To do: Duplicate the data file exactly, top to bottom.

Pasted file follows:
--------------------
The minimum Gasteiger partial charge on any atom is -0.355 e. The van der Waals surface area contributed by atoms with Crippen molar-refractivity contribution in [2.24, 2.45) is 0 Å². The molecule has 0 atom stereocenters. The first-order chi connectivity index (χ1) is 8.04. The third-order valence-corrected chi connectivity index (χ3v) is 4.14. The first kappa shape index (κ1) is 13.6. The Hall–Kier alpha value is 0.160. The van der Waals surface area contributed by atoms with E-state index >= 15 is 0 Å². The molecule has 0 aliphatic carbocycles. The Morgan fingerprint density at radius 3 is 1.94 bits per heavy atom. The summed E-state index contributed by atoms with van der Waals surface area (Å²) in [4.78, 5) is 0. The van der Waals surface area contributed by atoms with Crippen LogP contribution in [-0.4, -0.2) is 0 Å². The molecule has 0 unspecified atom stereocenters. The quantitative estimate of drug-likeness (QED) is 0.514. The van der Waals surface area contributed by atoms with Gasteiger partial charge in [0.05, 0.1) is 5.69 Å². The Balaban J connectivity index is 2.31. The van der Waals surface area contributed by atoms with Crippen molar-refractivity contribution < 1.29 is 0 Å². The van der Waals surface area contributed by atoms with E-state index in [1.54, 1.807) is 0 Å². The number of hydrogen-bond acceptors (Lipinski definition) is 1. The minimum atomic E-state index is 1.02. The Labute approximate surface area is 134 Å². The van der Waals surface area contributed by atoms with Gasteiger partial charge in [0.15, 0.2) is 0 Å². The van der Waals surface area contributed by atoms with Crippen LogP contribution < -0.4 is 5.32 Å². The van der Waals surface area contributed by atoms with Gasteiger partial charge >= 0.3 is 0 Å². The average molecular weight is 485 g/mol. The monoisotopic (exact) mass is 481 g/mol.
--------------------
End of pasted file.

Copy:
The minimum Gasteiger partial charge on any atom is -0.355 e. The van der Waals surface area contributed by atoms with Crippen molar-refractivity contribution in [2.24, 2.45) is 0 Å². The molecule has 0 atom stereocenters. The first-order chi connectivity index (χ1) is 8.04. The third-order valence-corrected chi connectivity index (χ3v) is 4.14. The first kappa shape index (κ1) is 13.6. The Hall–Kier alpha value is 0.160. The van der Waals surface area contributed by atoms with E-state index >= 15 is 0 Å². The molecule has 0 aliphatic carbocycles. The Morgan fingerprint density at radius 3 is 1.94 bits per heavy atom. The summed E-state index contributed by atoms with van der Waals surface area (Å²) in [4.78, 5) is 0. The van der Waals surface area contributed by atoms with Crippen LogP contribution in [-0.4, -0.2) is 0 Å². The molecule has 0 unspecified atom stereocenters. The quantitative estimate of drug-likeness (QED) is 0.514. The van der Waals surface area contributed by atoms with Gasteiger partial charge in [0.05, 0.1) is 5.69 Å². The Balaban J connectivity index is 2.31. The van der Waals surface area contributed by atoms with Crippen molar-refractivity contribution < 1.29 is 0 Å². The van der Waals surface area contributed by atoms with E-state index in [1.54, 1.807) is 0 Å². The number of hydrogen-bond acceptors (Lipinski definition) is 1. The minimum atomic E-state index is 1.02. The Labute approximate surface area is 134 Å². The van der Waals surface area contributed by atoms with Gasteiger partial charge in [0.15, 0.2) is 0 Å². The van der Waals surface area contributed by atoms with Crippen LogP contribution < -0.4 is 5.32 Å². The van der Waals surface area contributed by atoms with Gasteiger partial charge >= 0.3 is 0 Å². The average molecular weight is 485 g/mol. The monoisotopic (exact) mass is 481 g/mol.